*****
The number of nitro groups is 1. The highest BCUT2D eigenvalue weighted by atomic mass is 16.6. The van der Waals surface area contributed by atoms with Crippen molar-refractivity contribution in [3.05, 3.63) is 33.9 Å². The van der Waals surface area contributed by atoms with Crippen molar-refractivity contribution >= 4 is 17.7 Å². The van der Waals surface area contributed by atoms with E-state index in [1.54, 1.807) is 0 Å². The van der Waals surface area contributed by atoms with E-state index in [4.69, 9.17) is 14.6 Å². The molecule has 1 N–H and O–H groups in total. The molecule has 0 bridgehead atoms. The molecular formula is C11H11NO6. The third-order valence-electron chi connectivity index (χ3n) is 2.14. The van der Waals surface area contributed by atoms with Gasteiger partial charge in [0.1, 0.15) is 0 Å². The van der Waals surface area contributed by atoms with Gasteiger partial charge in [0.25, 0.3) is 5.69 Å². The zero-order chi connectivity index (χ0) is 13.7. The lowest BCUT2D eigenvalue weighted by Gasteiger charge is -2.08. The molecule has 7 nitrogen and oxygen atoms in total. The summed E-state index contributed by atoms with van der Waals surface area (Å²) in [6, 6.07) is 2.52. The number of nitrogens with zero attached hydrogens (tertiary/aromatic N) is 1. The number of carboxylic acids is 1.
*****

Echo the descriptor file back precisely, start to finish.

The number of nitro groups is 1. The highest BCUT2D eigenvalue weighted by atomic mass is 16.6. The van der Waals surface area contributed by atoms with Crippen molar-refractivity contribution in [3.05, 3.63) is 33.9 Å². The van der Waals surface area contributed by atoms with Crippen molar-refractivity contribution >= 4 is 17.7 Å². The van der Waals surface area contributed by atoms with E-state index in [1.54, 1.807) is 0 Å². The van der Waals surface area contributed by atoms with E-state index in [4.69, 9.17) is 14.6 Å². The molecule has 1 N–H and O–H groups in total. The molecule has 0 bridgehead atoms. The molecular formula is C11H11NO6. The third-order valence-electron chi connectivity index (χ3n) is 2.14. The van der Waals surface area contributed by atoms with Gasteiger partial charge in [0.1, 0.15) is 0 Å². The van der Waals surface area contributed by atoms with Gasteiger partial charge in [0.25, 0.3) is 5.69 Å². The zero-order chi connectivity index (χ0) is 13.7. The lowest BCUT2D eigenvalue weighted by Gasteiger charge is -2.08. The molecule has 7 nitrogen and oxygen atoms in total. The summed E-state index contributed by atoms with van der Waals surface area (Å²) in [6, 6.07) is 2.52. The number of nitrogens with zero attached hydrogens (tertiary/aromatic N) is 1. The number of carboxylic acids is 1.